With these decisions made, the printer circuit board designer performs parts placement and routes the board. Below is the board routed for this exercise. High speed differential pairs are clearly seen on the top layer.
If the Signal Integrity Analysis is not required, the board at this point would be ready to go to manufacturing. To perform the Signal Integrity Analysis, the board is transferred into a specialized CAD software that can do simulation of routed traces, vias, and of coupling effects of neighboring traces – HyperLynx™ in this case.
Step number one is to import the routed PCB into HyperLynx™. It is then displayed on the screen. Note that only those traces are highlighted that (a) are selected and (b) that are sufficiently close to selected traces to warrant simulation. We can select different traces for simulation, but for this exercise we will focus only on the highlighted differential pair.
The stackup information is also transferred, and we can review it. Note that HyperLynx™ independently calculated impedances of traces and we can see that our original design decisions were correct:
Immediately we are able to select any trace segment and verify the EM field around it. If we select a differential trace then coupling effects will be also calculated. Below is a plot of EM field around the input USB 2.0 differential pair:
Now we are ready to simulate the high speed connection from J1 to U1. We attach an ideal driver to the pins of the J1, then we attach a 90 Ohm terminator at input pins of U1, and we connect the oscilloscope probes to U1. Then we configure the measurement to be an eye diagram, with USB 2.0 TX compliance mask (as being more strict compared to RX mask,) and we select 2.0 ns as the bit period (USB 2.0 actually uses 2.083 ns bit period.). Below is the result:
What do we see? We see a marginal performance; traces of the eye diagram touch the mask. Will it work? Probably yes, in a controlled environment and with zero tolerance on all parts. Will you want to ship this? Most definitely not. The board, as it appears, has issues – and we wouldn’t know about them without simulation. If there are 100,000 boards on order already, the designer would be in serious trouble.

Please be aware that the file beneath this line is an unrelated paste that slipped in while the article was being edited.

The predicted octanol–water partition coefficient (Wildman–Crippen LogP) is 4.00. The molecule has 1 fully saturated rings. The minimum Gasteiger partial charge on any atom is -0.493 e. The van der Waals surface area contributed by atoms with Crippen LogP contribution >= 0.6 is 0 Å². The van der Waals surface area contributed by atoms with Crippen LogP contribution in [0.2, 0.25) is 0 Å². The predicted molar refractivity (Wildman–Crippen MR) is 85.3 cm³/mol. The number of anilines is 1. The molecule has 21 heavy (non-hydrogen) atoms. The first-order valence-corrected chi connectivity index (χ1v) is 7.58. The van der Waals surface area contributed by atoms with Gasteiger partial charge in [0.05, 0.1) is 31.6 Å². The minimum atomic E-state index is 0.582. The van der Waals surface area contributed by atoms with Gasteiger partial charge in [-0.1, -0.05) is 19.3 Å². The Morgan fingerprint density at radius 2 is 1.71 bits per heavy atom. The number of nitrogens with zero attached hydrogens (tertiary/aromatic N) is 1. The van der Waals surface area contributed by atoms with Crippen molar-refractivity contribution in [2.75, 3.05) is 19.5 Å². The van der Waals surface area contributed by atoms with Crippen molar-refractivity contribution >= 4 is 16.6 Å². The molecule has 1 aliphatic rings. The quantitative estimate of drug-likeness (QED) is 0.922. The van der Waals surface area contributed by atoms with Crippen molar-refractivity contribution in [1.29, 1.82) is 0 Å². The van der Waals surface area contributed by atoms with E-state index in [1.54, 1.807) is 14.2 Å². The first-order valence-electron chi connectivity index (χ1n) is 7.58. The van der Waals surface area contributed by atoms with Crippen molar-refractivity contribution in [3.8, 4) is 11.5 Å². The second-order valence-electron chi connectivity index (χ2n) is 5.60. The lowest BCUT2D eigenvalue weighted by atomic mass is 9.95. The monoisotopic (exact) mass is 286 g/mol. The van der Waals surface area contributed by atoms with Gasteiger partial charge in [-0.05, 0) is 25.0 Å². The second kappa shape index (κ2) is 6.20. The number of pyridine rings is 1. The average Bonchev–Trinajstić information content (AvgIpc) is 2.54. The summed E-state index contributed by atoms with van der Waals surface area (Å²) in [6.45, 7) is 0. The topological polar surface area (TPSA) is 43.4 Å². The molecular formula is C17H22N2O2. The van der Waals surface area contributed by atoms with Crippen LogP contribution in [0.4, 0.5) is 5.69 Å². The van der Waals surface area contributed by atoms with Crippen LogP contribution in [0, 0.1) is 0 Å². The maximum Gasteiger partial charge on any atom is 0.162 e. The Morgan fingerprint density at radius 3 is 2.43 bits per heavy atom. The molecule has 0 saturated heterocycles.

What can be done about this? There are two possibilities. We can tweak values of some components on the board, and we can redo the board. The former option is appealing if boards are already made. The latter option is preferred if nothing had been ordered yet.
Let’s start with component tweaking and see how much it buys us. The serial termination resistors R11 and R12 are currently 18 Ohm, and we see that the signal level is too low. We have to live with the ripple (since we are stuck with the board,) but we need to raise the level a bit. We can do that by reducing these resistors to, say, 8.2 Ohm:
It is better now; we managed to center the ripple within the allowed zone of the mask. Now the trace is compliant, and we have some margin. This is the solution if you must use the boards as they are.
A better solution is to fix the board, though. Then ripple would be reduced, greatly improving immunity to the noise and to the drift of components’ parameters. Before we make any changes, we need to look closely at the board and understand what is actually wrong with it.
There are following issues with this particular trace:
We implemented these changes, and the new PCB is shown below:
Here are results of the simulation done on the improved board:
As we can see, the signal is now nearly flawless, just as we’d like it to be. This simulation indicates that this particular differential trace is now done right.
Finally, the developer may want to look for an IBIS model of a particular component and plug it into the simulation. IBIS models are created by measuring signals that the IC produces and responds to. Large tables of these measurements then are grouped into one file. It is expensive for an IC manufacturer to create and maintain models; because of that not all ICs have models, and not all models are usable.
For this example, we want to drive the pins of J1 with a real USB source, and we picked Cypress Semiconductor CY7C65640 USB 2.0 Hub for that simulation. We changed the model that drives J1.2 and J1.3 and ran the eye diagram again. The results are shown below:
The simulation shows perfect matching. The ripple completely disappeared because the driver within the CY7C65640 is twice as slow as the one we used before, but it is the optimal match to the requirements of the USB 2.0 standard. The signal level is also within the mask for the USB 2.0 transmitter. We can only declare that this trace on our example board is now perfect.
Design of high speed interfaces is sometimes complicated, and many analog parameters need to be taken into account by the design engineer. Mistakes in the design can be expensive. A signal integrity analysis, done before the boards are sent to manufacturing, can help in detection of those mistakes. Modern software allows to simulate boards and detect problems that otherwise may remain undetected until there is no time left in the project to make changes.